According to the 2014 Horizon Report for K-12 education (ie Kindergarten to 18 years old), big data and analytics will be adopted by education within the next two to three years. Big data. It’s the current buzzword in education (one of several, at least), but what exactly is it? And is it really of any practical use? And should we be using it anyway?
According to the Horizon Report,
Data are routinely collected, measured, and analyzed in the consumer sector to inform companies about nearly every aspect of customer behaviour and preferences. A number of researchers and companies are working to design similar analytics that can reveal patterns in learning-related data that could be used to improve learning both for individual students, and across institutions and systems.
The predictive aspect of learning analytics is anticipated to transform the very nature of teaching and learning, helping to address growing concerns about overall outcomes like university and job readiness. Predictive analytics assesses student data such as attendance, subjects taken, and testing to help surface early signals that indicate if a student is struggling, allowing teachers and schools to address issues quickly.
Crispin Weston also provides a succinct summary of what big data and learning analytics aim to do:
Learning analytics aims to apply to learning the same techniques that are now used by online companies to target their online marketing. By spotting patterns in the data produced by students’ online learning activity, learning analytics systems should be able to help:
- predict student progress;
- inform adaptive learning strategies (sequencing digital learning activities or recommending human interventions);
- profile a student’s current capabilities;
- automatically group students, depending on their learning needs;
- identify the most effective learning strategies in different situations;
- aggregate and present complex data in ways which helps administrators, teachers and students manage instructional processes.
Sounds wonderful doesn’t it? Put in a load of data, run an algorithm or two, and out pops student grade predictions and recommendations, or at least data on which you can base recommendations, for improving them. There are, however, two main barriers to adoption, assuming that we think adopting this approach is a good idea in the first place.
First, as is often the case, there is the barrier in the form of practical issues such as the facts that teachers are busy, schools are busy, the data and analytics needs to be packaged in a form that makes it usable, people need training in using and interpreting it and, even if all these issues were addressed, there is still the sort of inertia that arises when something new is introduced into an older culture.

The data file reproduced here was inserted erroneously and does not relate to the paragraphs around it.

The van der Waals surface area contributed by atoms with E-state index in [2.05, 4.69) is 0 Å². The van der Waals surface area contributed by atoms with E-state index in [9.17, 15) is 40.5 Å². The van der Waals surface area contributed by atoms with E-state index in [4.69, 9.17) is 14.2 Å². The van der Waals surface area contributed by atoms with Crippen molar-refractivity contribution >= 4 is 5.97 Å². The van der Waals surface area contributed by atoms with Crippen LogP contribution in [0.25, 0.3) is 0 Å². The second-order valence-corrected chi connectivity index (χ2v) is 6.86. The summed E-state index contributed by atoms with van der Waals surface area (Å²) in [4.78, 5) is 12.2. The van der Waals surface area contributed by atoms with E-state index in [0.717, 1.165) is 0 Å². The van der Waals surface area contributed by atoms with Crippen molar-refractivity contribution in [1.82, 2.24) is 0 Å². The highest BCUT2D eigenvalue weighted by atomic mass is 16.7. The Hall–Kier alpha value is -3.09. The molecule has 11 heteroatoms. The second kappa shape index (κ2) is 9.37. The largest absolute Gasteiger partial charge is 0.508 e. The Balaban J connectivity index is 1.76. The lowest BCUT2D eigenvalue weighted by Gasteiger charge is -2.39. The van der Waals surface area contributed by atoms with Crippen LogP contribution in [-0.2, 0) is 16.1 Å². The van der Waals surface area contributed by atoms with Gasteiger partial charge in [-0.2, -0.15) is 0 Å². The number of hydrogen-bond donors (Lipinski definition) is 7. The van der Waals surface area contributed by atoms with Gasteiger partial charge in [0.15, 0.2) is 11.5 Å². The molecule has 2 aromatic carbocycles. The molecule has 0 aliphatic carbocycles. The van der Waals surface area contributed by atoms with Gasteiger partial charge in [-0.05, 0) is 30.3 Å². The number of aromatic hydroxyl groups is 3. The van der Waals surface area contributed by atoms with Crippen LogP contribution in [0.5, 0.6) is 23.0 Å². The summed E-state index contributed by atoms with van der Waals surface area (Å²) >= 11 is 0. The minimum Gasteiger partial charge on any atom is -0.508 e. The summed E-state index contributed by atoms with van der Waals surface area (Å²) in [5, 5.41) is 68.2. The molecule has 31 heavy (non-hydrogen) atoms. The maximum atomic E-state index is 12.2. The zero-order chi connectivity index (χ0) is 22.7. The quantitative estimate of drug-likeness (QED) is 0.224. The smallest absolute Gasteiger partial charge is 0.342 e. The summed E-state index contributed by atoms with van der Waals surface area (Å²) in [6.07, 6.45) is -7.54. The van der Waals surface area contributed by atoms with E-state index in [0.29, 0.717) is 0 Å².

To quote once again from The Horizon Report,
Companies including Amazon, Google, and Facebook have been built on the insights of complex thinkers and communicators, who have popularized the use of big data to capture user-derived data in real-time, redefined the way we conceptualize consumer behaviour, and have built an entirely new industry based on this work. While data mining skills can be applied across virtually any sector, schools are not yet adept at encouraging greater development of these aptitudes through complex thinking and communication.
Second, there is a technical problem. The kind of educational data one might wish to use resides in different datasets and is formatted (meta-tagged) in different ways. So these different sets of data cannot easily be merged into one huge database (and is unlikely to be a scientifically robust thing to do even if they could, because the data were collected in different ways and for different purposes). As Crispin Weston says:
analytics is predicated on "big data" but in education, big data will not exist until we sort out the current failure of interoperability
Data mining enables you to dig deeper, find hitherto hidden connections and ask different, bigger, kinds of questions. For example, you could, in theory, find out how student attainment changes when you change their teacher, their room, where they sit in the room, or any other set of variables.
But... Are those patterns real? Or does big data induce pareidolia, which is defined on the BBC's website as follows:
It's "the imagined perception of a pattern or meaning where it does not actually exist", according to the World English Dictionary. It's picking a face out of a knotted tree trunk or finding zoo animals in the clouds."
I can give you an example of how I derived patterns from purely fictional data, using a large dataset and pivot table analysis in Excel. Some years ago I created a super-large database comprising over a thousand records and around 30 fields. The data was purely fictional, and consisted of the names of people and various characteristics such as height, age, colour of hair, taste in music, location and so on. By squirting the data into a pivot table in Excel I was able to detect a hitherto unseen pattern: a higher proportion of people who liked Blues music were divorced. This poses a bit of a problem:
Correlation is not causation